On July 5th I started a social media fast. My self-imposed deadline to break the fast was August 1st. It was 26 days. Chosen completely at random – well, that’s not entirely true. I just felt like it was time to step away for a bit, something I do annually whenever the mood hits me. This year the mood hit me because of a professional endeavor that was causing me dread, grief and confusion.
Clarity is a subjective thing. When there is no clarity, then any improvement is significant. Sometimes it can happen quickly with just one good night’s sleep. Other times it just lags, taking months to even feel like we’re moving toward seeing things more clearly. “Clear as mud,” often describes my usual understanding.
Right about now you’re wondering about that graphic above and the inscription. Or is it a caption? Whatever. I’m sure I read that somewhere. It’s not original, but it is accurate. I’ve got that much clarity!
Well, I used that graphic for today’s post because quite often people report a lack of clarity when it comes to careers or whatever their money-making endeavor may be. Not all confusion involves money or income, but an awful lot of it does. My own confusion – or lack of clarity – involved revenue generation in the form of a business opportunity. It was my pursuit to add one more revenue stream to my executive/leadership coaching business. It was also partially – if not mainly – the reason for the timing of my social media fast.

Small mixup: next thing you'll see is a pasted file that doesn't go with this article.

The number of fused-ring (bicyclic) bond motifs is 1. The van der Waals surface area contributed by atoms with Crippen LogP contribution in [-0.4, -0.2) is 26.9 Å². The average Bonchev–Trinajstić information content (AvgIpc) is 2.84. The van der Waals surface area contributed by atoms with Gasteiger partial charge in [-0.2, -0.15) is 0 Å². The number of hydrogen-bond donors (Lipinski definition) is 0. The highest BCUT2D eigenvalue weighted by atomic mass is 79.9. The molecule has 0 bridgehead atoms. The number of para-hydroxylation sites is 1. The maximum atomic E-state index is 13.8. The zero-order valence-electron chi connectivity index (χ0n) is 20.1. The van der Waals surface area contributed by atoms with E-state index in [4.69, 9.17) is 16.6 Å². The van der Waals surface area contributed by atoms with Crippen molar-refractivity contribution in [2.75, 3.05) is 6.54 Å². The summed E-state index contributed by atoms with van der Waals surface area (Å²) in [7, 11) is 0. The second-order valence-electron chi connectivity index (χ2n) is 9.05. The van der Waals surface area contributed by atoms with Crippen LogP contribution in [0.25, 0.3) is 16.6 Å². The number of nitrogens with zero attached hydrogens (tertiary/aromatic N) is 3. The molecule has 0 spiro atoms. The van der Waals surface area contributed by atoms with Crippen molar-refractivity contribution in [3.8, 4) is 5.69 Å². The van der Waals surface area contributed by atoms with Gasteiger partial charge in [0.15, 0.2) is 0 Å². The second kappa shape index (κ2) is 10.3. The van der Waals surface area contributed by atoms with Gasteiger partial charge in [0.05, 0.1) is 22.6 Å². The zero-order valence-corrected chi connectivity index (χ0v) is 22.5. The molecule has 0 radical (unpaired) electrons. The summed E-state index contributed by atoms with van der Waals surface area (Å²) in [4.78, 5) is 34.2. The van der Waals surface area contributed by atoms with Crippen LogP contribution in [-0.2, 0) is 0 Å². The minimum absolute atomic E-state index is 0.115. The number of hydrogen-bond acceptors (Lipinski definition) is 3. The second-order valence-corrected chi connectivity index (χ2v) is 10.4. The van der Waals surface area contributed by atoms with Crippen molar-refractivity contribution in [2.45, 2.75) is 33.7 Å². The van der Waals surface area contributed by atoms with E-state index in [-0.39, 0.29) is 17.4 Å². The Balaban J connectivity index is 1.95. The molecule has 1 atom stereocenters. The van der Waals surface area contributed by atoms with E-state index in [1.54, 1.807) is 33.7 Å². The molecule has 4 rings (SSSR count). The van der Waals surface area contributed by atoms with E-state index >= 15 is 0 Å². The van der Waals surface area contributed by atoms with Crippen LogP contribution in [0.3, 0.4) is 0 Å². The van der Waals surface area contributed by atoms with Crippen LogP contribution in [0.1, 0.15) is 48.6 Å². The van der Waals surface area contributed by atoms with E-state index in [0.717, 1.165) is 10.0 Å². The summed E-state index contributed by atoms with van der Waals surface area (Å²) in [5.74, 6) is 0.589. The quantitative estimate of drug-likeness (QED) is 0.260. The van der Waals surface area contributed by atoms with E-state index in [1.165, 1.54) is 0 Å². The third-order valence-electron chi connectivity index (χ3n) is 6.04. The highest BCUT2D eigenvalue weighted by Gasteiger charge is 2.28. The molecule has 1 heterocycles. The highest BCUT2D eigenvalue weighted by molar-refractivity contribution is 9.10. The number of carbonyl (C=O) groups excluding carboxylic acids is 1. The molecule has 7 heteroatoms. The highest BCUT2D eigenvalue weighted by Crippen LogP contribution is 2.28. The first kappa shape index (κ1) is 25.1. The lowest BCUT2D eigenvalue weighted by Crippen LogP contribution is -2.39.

Let’s go back to late last year because that’s really when it began. A siren call beckoned me and appealed to a longtime fascination I’ve had with groups – mastermind groups, think tanks, peer groups and other groups who aim to help each other. Unlike many who found inspiration for “mastermind” groups from Napoleon Hill’s ‘Think And Grow Rich,” I simply understood how powerful a group of like-minded people could be to serve each other. I was especially attracted to the notion of putting people together – either in a physical room together, or in a virtual room together online – who had similar challenges and opportunities. Some years ago I had even attempted to put some attorneys together – elder law attorneys, to be specific. It seemed like a grand idea. These people served only in the geographical area where they practiced. They only served clients face-to-face. My idea – which I tested and failed – was to put 6 or so of them in a virtual room together where we could all benefit from group experience and learning. Sadly, I found these people unreceptive to the opportunity. I didn’t judge them for it. After all, they’re busy practicing law. Most don’t give much thought to being in business (even though they are).
Well, that was some years ago. Then in the winter of 2015 an international peer advisory board building company knocked on my virtual door asking me if I’d be interested in building a face-to-face group in DFW. After a serious vetting process and a week’s worth of training (indoctrination is a better term), I embarked on the journey. I won’t bore you with details because they really don’t matter. Just know that I worked about 60 hours a week for many months, in addition to my other work, to get this deal going. From the outset it didn’t feel quite right, but I couldn’t put my finger on it. Well, I could put a finger on it, but I couldn’t get hands wrapped fully around it.